Add on top of that this analysis by Nate Silver at FiveThirtyEight.com. He assumes that Obama wins 95% of black votes, and 30% of non-black votes (including Latinos and Asians), and projects how increased black registration and turnout narrows the result:
Now suppose that black and nonblack voters each turn out at the same rates as they did in 2004, but that we account for the increase in black registration. According to our math, John McCain's 7.0-point lead is now cut to 4.9 points...Is this realistic? Well, 40% of early votes have been cast by African-Americans. Surely this can't hold, but it is encouraging. Apparently Martin is out-polling Obama, as local Dems tend to do. So if Obama loses by 1 point, the Martin could win.
Even this, however, may be too conservative. For one thing, the registration window in Georgia is not yet over ... it concludes today. The statistics I cited above only reflected registrations through September 30. There is typically a surge of registrations in the final few days before the deadline...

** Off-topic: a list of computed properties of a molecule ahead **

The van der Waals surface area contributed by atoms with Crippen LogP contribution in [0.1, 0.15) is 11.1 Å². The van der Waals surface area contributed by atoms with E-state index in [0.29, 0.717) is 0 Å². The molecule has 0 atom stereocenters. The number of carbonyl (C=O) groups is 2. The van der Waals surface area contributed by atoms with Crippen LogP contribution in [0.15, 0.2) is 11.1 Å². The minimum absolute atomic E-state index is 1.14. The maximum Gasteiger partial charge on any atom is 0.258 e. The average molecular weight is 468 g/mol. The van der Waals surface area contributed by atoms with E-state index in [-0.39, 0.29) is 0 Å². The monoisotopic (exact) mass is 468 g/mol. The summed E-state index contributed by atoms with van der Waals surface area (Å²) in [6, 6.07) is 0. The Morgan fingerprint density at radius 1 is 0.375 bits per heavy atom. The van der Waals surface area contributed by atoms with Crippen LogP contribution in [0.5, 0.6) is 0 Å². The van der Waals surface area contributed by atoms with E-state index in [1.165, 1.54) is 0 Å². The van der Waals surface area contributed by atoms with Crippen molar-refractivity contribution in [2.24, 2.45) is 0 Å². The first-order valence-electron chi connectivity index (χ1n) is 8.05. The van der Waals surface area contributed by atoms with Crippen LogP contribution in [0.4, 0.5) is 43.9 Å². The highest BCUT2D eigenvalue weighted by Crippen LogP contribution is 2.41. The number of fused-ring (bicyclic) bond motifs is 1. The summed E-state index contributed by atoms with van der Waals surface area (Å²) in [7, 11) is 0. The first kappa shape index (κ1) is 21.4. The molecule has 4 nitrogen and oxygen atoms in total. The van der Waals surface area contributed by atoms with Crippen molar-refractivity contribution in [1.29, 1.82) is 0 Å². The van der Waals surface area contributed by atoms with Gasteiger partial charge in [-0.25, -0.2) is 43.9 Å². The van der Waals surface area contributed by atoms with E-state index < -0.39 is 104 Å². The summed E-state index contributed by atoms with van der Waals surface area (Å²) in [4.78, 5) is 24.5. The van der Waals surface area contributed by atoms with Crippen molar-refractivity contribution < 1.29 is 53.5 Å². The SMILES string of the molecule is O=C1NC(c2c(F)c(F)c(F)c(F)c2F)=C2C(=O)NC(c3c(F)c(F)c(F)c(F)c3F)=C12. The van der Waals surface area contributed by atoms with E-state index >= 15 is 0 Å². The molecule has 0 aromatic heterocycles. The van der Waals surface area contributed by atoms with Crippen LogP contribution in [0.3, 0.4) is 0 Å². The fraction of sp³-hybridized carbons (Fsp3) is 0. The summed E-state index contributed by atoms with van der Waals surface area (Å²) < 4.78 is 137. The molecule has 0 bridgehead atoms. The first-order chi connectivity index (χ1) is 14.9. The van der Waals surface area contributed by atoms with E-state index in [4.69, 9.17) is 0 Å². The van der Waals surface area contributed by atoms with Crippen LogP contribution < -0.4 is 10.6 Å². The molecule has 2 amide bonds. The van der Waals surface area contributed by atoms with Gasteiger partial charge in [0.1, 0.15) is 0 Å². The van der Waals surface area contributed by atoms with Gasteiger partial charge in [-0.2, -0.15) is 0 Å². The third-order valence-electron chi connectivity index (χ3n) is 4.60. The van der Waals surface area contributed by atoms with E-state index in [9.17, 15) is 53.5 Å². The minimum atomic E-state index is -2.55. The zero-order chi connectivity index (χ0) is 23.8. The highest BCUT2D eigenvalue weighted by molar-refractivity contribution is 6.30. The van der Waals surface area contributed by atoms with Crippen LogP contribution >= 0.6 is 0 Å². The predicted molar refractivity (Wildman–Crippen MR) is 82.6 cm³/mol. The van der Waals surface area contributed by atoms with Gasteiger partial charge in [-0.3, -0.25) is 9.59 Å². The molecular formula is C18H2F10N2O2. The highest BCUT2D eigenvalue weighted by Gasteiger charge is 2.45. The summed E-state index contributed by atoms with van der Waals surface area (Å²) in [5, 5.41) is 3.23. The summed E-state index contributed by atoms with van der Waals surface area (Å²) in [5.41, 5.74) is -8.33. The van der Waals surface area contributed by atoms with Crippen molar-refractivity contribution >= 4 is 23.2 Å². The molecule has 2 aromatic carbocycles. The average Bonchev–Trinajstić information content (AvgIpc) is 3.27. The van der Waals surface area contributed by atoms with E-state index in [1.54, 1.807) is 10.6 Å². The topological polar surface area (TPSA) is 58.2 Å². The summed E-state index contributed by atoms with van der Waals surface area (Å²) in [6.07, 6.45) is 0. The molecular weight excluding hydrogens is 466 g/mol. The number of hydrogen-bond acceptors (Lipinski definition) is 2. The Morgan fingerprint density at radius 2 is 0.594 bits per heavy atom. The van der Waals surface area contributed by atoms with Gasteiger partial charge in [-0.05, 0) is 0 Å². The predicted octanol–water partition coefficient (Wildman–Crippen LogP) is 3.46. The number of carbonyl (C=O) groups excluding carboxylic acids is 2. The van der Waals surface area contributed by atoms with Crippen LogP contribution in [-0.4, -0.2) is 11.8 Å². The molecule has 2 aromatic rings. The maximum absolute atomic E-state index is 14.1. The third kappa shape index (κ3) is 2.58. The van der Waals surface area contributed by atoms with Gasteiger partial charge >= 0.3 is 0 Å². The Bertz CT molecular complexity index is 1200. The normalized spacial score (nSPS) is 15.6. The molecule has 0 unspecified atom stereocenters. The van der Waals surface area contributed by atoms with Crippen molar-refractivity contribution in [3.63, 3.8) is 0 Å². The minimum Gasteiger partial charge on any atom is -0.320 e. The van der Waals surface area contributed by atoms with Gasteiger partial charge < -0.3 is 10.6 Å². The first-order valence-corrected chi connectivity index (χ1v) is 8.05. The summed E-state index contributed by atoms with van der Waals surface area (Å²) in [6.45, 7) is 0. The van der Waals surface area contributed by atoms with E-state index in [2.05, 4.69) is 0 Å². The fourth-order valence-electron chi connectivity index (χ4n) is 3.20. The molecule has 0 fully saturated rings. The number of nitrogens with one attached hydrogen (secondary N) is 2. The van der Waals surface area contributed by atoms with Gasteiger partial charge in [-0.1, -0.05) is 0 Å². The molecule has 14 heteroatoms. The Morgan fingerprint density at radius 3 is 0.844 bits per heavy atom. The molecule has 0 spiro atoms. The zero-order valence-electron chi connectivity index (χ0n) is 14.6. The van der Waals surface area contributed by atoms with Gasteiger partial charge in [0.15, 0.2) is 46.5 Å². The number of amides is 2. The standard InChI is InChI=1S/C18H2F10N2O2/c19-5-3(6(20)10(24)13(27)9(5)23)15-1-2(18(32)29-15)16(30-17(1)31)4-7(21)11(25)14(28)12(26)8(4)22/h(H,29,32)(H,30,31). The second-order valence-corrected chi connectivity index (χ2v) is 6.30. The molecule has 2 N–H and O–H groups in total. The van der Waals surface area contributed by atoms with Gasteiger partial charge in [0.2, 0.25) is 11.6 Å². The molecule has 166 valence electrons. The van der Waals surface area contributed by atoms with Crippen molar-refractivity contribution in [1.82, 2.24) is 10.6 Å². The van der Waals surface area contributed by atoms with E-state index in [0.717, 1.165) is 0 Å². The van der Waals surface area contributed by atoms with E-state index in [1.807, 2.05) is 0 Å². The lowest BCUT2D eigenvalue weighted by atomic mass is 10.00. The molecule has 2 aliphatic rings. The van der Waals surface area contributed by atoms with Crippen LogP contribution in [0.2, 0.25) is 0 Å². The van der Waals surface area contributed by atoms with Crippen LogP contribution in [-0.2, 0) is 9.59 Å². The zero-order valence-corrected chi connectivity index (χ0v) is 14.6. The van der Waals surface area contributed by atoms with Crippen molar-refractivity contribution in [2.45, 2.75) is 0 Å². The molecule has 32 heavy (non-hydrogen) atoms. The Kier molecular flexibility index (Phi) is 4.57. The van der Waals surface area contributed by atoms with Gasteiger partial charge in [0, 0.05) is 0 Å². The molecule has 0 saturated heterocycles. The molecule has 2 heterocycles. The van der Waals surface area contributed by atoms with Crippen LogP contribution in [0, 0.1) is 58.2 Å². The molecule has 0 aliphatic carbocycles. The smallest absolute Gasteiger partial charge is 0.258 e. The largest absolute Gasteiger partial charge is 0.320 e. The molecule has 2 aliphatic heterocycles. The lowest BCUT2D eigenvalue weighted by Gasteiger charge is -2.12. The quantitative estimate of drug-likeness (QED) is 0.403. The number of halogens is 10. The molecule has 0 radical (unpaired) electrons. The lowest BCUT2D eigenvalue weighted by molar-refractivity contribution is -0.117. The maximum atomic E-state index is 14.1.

So suppose that by tonight, black voters have increased to 30 percent of Georgia's registered voter pool. Plugging that 30 percent number in, McCain's advantage is a mere 1 point.
I have heard that pollsters update their voter registration files for calling potential voters every month, and so these later poll numbers would favor Obama once these new registrants started appearing on the pollsters' lists. Is this a partial explanation of why these polls have tightened recently? That doesn't make them less viable, of course.
I, for one, am a huge skeptic. I still expect Martin and Obama to lose by about 6 points. As far as I'm concerned, GA might be the reddest state around - even Alabama and Mississippi have Democratic state legislatures. Kansas, Wyoming, and Montana have Democratic governors. Until Martin actually wins, I don't really believe these numbers.
FWIW, Pollster.com's poll of polls still shows a very wide gap: